Converting On-Street Parking to Active Transportation in Toronto: Two Studies of Merchant and Patron Preferences
Summary of the main findings of two research studies (Bike Lanes, On-Street Parking and Business. A Study of Bloor Street in Toronto's Annex Neighbourhood and Bike Lanes, On-Street Parking and Business Year 2 Report: A Study of Bloor Street in Toronto's Bloor West Village) conducted to determine the public acceptability and potential economic impact of reallocating road space from on-street parking to bike lanes or widened sidewalks. This paper was presented at the Walk 21 Conference in the Hague, Holland on November 17, 2010 and published in their proceedings.
In 2008 and 2009, Clean Air Partnership (CAP) conducted two research studies on Bloor Street in Toronto, Ontario, Canada. These studies were designed to determine the public acceptability and potential economic implications of reallocating road space from on-street parking to widened sidewalks or bike lanes. CAP released two in-depth research reports (2009, 2010) about these studies. This paper summarizes the main findings of each.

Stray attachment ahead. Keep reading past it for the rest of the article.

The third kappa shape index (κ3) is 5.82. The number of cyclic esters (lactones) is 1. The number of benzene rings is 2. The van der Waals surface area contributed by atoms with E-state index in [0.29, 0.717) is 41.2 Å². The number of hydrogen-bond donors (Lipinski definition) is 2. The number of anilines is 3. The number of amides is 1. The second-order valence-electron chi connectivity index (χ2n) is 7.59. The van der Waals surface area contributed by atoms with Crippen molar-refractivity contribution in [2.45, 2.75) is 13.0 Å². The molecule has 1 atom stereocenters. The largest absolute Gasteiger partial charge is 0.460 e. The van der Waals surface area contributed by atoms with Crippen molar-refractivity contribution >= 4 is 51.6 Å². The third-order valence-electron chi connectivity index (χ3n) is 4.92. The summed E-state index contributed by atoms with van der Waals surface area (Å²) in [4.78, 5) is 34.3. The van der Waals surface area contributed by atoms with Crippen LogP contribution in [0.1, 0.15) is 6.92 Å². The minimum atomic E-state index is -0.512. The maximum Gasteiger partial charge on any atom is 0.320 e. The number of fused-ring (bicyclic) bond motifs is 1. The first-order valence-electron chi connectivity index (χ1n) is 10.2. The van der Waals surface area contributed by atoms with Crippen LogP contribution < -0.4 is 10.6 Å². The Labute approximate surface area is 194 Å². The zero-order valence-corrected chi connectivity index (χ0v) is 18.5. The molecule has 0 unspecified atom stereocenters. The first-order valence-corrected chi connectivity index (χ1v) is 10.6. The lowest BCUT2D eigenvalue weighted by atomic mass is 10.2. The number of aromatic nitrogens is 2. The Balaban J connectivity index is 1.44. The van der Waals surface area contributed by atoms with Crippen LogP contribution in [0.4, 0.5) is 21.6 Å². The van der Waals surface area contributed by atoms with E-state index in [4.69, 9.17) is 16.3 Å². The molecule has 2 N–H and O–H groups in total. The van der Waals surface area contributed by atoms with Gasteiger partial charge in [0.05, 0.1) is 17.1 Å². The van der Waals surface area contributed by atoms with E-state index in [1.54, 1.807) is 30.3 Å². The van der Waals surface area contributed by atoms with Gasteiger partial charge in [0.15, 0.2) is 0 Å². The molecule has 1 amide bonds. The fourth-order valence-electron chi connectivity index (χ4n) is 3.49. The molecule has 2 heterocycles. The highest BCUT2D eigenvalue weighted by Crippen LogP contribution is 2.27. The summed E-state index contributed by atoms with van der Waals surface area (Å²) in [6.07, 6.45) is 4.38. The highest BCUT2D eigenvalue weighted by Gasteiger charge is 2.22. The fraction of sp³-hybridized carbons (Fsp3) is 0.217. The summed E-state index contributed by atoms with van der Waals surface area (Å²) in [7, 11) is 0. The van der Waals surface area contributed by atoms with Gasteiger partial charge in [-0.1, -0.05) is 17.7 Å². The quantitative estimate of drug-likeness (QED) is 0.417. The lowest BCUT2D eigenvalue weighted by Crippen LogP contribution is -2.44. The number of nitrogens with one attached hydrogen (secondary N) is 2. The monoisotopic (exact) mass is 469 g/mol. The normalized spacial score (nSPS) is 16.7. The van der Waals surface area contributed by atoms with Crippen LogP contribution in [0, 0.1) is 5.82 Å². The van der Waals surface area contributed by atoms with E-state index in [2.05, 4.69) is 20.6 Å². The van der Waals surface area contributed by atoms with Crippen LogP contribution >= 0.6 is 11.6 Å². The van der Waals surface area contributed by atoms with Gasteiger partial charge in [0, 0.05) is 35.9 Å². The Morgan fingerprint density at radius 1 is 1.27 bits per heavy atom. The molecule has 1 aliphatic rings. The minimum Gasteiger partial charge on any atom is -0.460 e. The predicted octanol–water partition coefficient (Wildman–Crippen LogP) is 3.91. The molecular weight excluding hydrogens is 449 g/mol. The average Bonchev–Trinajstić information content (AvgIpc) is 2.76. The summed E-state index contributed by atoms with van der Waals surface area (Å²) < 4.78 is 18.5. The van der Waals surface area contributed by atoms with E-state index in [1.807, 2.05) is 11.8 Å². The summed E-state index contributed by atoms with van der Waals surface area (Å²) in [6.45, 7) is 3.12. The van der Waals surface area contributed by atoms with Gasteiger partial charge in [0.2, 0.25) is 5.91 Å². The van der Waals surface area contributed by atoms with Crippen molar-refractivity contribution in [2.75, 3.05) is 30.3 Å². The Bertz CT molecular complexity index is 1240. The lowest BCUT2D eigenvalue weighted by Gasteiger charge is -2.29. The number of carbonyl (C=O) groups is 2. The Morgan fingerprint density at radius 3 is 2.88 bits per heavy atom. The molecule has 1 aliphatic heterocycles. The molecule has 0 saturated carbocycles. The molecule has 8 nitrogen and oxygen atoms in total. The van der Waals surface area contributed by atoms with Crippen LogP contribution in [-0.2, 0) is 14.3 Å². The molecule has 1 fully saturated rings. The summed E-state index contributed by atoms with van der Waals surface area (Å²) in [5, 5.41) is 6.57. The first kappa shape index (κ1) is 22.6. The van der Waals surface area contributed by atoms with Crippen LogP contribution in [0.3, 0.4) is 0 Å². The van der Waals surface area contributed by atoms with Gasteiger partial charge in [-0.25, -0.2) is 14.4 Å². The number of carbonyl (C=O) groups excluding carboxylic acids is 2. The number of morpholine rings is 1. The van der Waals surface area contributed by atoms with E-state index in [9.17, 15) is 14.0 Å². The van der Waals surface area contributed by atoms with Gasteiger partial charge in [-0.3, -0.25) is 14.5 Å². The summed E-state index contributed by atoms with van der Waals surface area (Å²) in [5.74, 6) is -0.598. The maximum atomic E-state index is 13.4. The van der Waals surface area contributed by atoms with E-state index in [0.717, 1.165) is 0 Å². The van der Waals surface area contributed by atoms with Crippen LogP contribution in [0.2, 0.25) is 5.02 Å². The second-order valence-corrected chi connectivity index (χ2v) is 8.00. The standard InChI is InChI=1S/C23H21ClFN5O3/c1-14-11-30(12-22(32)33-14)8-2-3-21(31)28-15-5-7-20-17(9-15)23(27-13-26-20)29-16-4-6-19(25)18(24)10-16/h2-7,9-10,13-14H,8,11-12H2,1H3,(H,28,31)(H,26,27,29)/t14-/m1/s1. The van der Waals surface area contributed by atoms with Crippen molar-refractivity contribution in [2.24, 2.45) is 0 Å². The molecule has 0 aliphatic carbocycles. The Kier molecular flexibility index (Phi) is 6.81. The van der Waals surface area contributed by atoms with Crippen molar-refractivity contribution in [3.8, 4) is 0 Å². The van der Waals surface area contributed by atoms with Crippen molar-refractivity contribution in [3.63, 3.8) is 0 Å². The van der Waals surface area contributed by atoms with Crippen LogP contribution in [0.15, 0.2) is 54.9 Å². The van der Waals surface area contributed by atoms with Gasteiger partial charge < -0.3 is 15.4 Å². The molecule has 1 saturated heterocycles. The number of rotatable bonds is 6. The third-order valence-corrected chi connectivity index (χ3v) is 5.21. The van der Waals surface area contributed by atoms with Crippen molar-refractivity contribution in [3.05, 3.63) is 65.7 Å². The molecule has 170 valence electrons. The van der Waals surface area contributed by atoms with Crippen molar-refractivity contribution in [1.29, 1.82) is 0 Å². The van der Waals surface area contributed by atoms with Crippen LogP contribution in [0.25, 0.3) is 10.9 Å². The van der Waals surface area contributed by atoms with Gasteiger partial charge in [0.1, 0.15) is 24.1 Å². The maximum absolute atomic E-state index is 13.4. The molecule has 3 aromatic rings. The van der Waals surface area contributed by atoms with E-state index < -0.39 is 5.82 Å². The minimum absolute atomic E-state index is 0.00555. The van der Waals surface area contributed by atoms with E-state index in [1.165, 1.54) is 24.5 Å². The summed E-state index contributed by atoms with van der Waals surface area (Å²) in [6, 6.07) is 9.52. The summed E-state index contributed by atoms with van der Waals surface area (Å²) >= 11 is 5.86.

In July of 2008, 61 merchants and 538 patrons on Bloor Street in the Annex neighbourhood of downtown Toronto were surveyed.
In July of 2009, the study was replicated on the same street but in a different location further from the downtown: 96 merchants and 510 patrons on Bloor Street in Bloor West Village were surveyed.
Overall support for changes in street use allocation was greater in the Bloor Annex neighbourhood than Bloor West Village. However in both neighbourhoods, the majority of merchants believed that changes to accommodate an increase in pedestrian or cyclist infrastructure would increase or would not change their daily number of customers.
In both neighbourhoods, walking was the dominant reported mode of travel to Bloor Street (46% of the patrons surveyed in both study areas). Bicycling was more common in the Annex, and driving was more common in Bloor West Village.
In terms of patron preferences for changes to street use allocation, bike lanes were preferred over widened sidewalks in both neighbourhoods. In Bloor West Village, there was almost equal patron preference of change and no change, whereas in the Bloor Annex neighbourhood, surveyed patrons indicated a preference for a change of the street use allocation by a ratio of nearly 4 to 1.
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